Samson Agonistes Metaphors and Similes

Samson Agonistes Metaphors and Similes


Light is used as a metaphor by Samson and he considers the absence of Light as a sign of God’s disapproval. Samson considers that since light was the first thing created by God, it symbolized God’s presence on earth. Since he can’t see anymore, he is unable to see God’s creations and thus he doesn’t perceive God as he did before. It is clear that for Samson, light has a deeper meaning than for the others in the poem.


Dalila is the only female present in the poem and through her, Milton creates the idea that all women are the same. Dalila is the incarnation of sensuality and of bodily pleasures that tempt Samson. She has almost no positive attributes and symbolizes the woman that doesn’t follow the pattern laid down for her by the society she lives in. instead of following her husband blindly and considering him her master, she believes that she can make Samson her slave and that she can inverse the roles. We see that she puts her interest on the same place as her husband’s interests and doesn’t believe that she should be lower than him. in our society, we would consider Dalila as being a modern woman, but for Milton’s society, Daila was something that should be avoided, a negative example on how a woman should behave.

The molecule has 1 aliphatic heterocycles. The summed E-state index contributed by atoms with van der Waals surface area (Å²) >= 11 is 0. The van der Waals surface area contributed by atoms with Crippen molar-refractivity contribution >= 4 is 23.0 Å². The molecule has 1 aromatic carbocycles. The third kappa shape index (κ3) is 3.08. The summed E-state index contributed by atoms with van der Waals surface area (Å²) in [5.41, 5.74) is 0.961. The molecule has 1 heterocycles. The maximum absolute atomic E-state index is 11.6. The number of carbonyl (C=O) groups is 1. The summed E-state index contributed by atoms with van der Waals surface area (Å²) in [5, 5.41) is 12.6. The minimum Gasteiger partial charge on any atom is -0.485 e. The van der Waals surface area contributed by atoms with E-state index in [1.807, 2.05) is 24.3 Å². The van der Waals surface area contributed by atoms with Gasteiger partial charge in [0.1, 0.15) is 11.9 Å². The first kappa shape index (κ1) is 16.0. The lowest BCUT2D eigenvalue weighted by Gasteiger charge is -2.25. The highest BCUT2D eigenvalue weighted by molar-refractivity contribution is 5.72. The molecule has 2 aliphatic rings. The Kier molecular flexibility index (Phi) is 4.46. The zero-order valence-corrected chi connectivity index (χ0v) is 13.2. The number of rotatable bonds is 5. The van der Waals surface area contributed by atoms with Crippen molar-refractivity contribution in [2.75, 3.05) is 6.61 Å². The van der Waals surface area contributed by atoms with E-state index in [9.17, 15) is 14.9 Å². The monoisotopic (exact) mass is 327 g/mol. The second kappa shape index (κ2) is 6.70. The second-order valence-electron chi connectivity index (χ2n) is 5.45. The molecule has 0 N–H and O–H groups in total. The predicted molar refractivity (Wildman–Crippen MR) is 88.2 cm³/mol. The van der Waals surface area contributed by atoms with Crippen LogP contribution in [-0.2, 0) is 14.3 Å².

Hair cutting

For Samson, his hair was already a symbol that was supposed to represent his promise to God and that he was a special man chosen by God. When his hair was cut, Samson felt as if he was castrated, the very essence of his being taken away. After he lost his hair, he was no longer a man, but rather a sheep, forced to do whatever the other wanted him to do. Also, his hair was a link with God. After he lost his hair, that link was severed and he no longer believed that he was protected or accepted by God.

The Chorus

Taken from the ancient tragedies, the Chorus is almost seen as a singular character even if it is composed by different voices speaking in unity. In the poem, the chorus acts like Samson’s conscience, reminding him of his past but also offering some kind of confront regarding his current situation.


When Samson talks about his inner struggle, he describes it as one would describe a physical pain. The pain he felt when he was in prison is as real as the pain caused by a gangrene or a wound and he uses this terms as a metaphor for his interior struggle.

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